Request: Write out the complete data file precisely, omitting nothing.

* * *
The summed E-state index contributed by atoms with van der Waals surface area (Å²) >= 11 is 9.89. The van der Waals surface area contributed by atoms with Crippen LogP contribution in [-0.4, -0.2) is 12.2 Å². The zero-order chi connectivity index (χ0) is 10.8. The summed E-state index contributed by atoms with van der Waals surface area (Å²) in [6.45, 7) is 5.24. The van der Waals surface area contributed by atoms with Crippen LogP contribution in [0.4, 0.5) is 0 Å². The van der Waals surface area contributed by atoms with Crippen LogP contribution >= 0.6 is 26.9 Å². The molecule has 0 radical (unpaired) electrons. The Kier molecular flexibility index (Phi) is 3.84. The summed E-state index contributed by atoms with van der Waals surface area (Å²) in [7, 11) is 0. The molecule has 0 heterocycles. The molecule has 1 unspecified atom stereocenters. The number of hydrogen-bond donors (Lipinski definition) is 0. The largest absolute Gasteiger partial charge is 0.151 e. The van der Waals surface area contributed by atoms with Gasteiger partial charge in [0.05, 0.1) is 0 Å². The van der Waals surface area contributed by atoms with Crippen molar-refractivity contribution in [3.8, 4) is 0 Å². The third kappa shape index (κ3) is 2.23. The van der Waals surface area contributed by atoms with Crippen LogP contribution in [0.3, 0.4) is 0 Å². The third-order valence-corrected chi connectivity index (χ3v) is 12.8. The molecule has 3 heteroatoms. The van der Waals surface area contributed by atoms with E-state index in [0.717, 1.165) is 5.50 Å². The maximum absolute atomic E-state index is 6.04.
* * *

The summed E-state index contributed by atoms with van der Waals surface area (Å²) >= 11 is 9.89. The van der Waals surface area contributed by atoms with Crippen LogP contribution in [-0.4, -0.2) is 12.2 Å². The zero-order chi connectivity index (χ0) is 10.8. The summed E-state index contributed by atoms with van der Waals surface area (Å²) in [6.45, 7) is 5.24. The van der Waals surface area contributed by atoms with Crippen LogP contribution in [0.4, 0.5) is 0 Å². The van der Waals surface area contributed by atoms with Crippen LogP contribution >= 0.6 is 26.9 Å². The molecule has 0 radical (unpaired) electrons. The Kier molecular flexibility index (Phi) is 3.84. The summed E-state index contributed by atoms with van der Waals surface area (Å²) in [7, 11) is 0. The molecule has 0 heterocycles. The molecule has 1 unspecified atom stereocenters. The number of hydrogen-bond donors (Lipinski definition) is 0. The largest absolute Gasteiger partial charge is 0.151 e. The van der Waals surface area contributed by atoms with Gasteiger partial charge in [0.05, 0.1) is 0 Å². The van der Waals surface area contributed by atoms with Crippen molar-refractivity contribution in [3.8, 4) is 0 Å². The third kappa shape index (κ3) is 2.23. The van der Waals surface area contributed by atoms with Crippen LogP contribution in [0.3, 0.4) is 0 Å². The third-order valence-corrected chi connectivity index (χ3v) is 12.8. The molecule has 3 heteroatoms. The van der Waals surface area contributed by atoms with E-state index in [0.717, 1.165) is 5.50 Å². The maximum absolute atomic E-state index is 6.04.